Guest Post by Miriam Harkness
It has been three weeks since my first (and hopefully last) major operation. Those twenty-one days have been some of the best and the worst of my entire life. It was remarkable how a situation can completely flip around in just a little over three hours. I am now only just beginning to reflect on what has occurred and gaining a better understanding of what I still have to face.
Two weeks before the surgery, I sat down with my brother and asked him what was his biggest concern for me. After five minutes of trying to avoid the question, he said, “Will you wake up?” At the time I laughed and said, “Of course! I’ll be fine.”
But when I saw his face when he visited me just a couple of hours after the surgery, it began to hit home. It did not matter how much I, or anyone else, reassured him then. He was scared that the big sister who was always there for him, would not be.
As he walked in, I could see him let out a breath that he had probably been holding in for weeks, if not months. When he saw me awake and smiling, he smiled a small smile, but his whole face lit up with joy. I was awake!
How often do I ignore the little issues? How often do I think that someone’s smallest concern is silly, illogical, or even stupid?
How do we know that a ‘simple’ step to us is not an enormous gorge to cross for another person; an expanse so wide that they do not even have the idea of how to begin to cross it? Who are we to define what is simple or easy?
When my brother saw me, it also started to hit home that I was already limited in the ‘simple’ things I can do. We have a tradition, one that he sometimes pretends to dislike. We hug, whenever we have been apart for a while (hours? days?). As I was lying in that hospital bed, I realised that I could not hug him, even if I wanted to. My body was not cooperating. But even for him to hold my hand, he had to pause, go back to the door and use the nearby hand sanitiser first before he could hug me. And my brother was quite happy to sit there in silence, just smiling at me and holding my hand. It is in the ‘simple’ little things that often the most emotion is conveyed.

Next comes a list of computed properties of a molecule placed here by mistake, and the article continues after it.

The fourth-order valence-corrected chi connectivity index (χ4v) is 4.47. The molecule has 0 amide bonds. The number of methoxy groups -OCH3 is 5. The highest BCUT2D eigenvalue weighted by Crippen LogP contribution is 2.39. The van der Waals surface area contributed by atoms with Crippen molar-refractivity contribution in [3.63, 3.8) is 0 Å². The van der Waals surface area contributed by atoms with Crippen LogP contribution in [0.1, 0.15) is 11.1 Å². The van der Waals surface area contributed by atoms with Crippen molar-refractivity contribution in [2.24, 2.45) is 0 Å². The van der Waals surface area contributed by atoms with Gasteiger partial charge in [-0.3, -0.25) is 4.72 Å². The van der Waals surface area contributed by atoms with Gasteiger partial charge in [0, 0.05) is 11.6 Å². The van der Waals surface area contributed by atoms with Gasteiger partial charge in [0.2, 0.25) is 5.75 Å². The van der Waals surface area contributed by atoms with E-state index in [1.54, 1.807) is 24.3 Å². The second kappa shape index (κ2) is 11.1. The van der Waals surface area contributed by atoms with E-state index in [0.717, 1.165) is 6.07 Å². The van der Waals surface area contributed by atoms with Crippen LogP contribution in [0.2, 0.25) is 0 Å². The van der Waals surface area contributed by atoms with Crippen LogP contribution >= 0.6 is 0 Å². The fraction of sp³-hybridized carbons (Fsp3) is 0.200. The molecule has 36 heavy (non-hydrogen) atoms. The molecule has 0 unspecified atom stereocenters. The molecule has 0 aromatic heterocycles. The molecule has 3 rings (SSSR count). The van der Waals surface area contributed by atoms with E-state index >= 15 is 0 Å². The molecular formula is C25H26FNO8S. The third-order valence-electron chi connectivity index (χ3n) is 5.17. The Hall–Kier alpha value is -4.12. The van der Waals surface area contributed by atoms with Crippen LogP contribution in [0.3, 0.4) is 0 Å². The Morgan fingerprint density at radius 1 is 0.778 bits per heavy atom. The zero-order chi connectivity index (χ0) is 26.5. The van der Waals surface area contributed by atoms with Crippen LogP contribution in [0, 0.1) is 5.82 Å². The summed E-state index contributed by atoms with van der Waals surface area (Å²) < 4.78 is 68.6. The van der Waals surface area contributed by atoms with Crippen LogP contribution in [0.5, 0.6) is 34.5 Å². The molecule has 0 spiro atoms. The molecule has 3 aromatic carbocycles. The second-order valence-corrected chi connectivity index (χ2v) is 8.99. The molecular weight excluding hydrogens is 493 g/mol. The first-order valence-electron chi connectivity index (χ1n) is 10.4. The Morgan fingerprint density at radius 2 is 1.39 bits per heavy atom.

Now I am home. Who cares about the size of the container, except that it fits all the leftovers from dinner? My family has to place food in the smallest containers for me to be able to remove them from the refrigerator. My greatest frustrations have not been in what I can and cannot eat or drink, but in those small things. I cannot pour myself a drink unless the bottle is plastic and more than half empty. I cannot drop my phone because my arms can barely reach past my knees and any further causes pain and loss of balance.
Do I sit, cry, or whinge about how I cannot lift a full glass of water? No. Instead I found a beautiful crystal wine glass that weighs close to nothing and now I drink from that. Rather than be upset that I cannot take out many of the items stored in the refrigerator, I open the freezer and scoop out some of the delicious Belgian chocolate ice cream from its nice little tub.
I am now spending my time reflecting, not on what limits me, but on the unique ways that I am learning to do the simplest of things.
I am learning to open my eyes to the opportunities that these ‘simple’ problems present.
I am re-discovering what it means to admire the simple things in life.
I am learning to be patient with my pace of recovery, for even in these things there are many lessons to learn.
How about you? How do you respond when suddenly you become limited in what you can do?
What do you do when obstacles are in your way?
How do you react when something so simple becomes quite difficult?
Who do you turn to when it feels like the sky is caving in?
Miriam enjoyed listening to music while she was in hospital. This is one of her favorites. Hope you enjoy it, too!
“Beautiful, Beautiful” – sung by Francesca Battistelli
“Like sunlight burning at midnight
Making my life something so beautiful, beautiful
Mercy reaching to save me, all that I need
You are so beautiful, beautiful…”